President Barack Obama showed solidarity with Native Alaskans when he announced on Sunday that his administration was renaming Mount McKinley to Denali, the historic Koyukon Athabascan Indian name.
He timed his announcement to coincide with his three-day trip to Alaska where he is highlighting his views on climate change in the Arctic.
Denali is an Athabascan name that means “the high one” and is already being widely used across the state.
While Alaska’s governor and congressional delegation are praising the name change, others – most notably Ohio lawmakers – are unhappy that the mountain is being stripped of the name that honored native Ohio-son President William McKinley.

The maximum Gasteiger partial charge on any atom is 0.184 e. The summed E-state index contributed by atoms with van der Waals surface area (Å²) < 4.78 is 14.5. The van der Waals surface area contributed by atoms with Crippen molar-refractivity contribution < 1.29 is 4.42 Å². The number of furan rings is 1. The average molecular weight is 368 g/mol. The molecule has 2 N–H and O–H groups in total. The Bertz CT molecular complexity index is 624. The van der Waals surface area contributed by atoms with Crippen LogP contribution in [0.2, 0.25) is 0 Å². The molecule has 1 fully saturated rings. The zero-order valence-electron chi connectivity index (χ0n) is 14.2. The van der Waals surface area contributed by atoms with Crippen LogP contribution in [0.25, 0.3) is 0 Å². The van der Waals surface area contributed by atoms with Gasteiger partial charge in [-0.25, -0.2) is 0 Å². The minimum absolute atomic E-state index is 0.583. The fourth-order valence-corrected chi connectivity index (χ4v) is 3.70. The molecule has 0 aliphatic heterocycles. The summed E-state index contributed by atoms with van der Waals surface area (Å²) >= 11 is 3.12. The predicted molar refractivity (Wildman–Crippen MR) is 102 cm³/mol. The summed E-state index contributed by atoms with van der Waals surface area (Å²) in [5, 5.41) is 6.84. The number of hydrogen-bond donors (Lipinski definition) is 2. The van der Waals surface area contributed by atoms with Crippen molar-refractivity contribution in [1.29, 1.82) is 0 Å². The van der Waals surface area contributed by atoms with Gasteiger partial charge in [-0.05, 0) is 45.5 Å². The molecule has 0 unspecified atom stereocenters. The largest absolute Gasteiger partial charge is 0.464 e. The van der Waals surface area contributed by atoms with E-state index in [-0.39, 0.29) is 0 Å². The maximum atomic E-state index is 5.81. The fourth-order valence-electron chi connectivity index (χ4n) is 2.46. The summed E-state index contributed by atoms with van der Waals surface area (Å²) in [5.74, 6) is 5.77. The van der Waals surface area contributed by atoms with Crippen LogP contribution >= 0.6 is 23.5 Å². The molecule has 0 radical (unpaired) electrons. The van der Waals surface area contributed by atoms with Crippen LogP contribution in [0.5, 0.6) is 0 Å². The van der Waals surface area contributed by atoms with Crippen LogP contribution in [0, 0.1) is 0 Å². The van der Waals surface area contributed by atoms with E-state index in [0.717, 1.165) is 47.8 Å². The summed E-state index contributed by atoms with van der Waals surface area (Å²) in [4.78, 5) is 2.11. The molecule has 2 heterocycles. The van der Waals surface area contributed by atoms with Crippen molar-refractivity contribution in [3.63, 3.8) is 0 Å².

In 1980 Mount McKinley National Park was renamed Denali National Park, but at that time the federal government retained Mount McKinley as the name of the actual peak, an iconic landmark that rises 20,320 feet above sea level.
This week’s announcement ends a 60-year battle fought by the Ohio delegation to retain the mountain’s name in honor of the man who served as the 25th President of the United States from 1897-1901, and is widely acknowledged by historical scholars as the man who helped to modernize the American presidency.
There has been a longstanding controversy over the name that originated when a gold prospector suggested McKinley as a way to honor the 1897 Republican then-nominee for President. The mountain was formally recognized as Mount McKinley in 1917, but some in Alaska began to clamor for a name change as early as 1975.
On Sunday night the President issued a statement announcing that Interior Secretary Sally Jewell had used her authority to rename America’s tallest mountain with the name used for centuries by Alaskan natives.
And as quickly as that, Mount McKinley officially became Denali.
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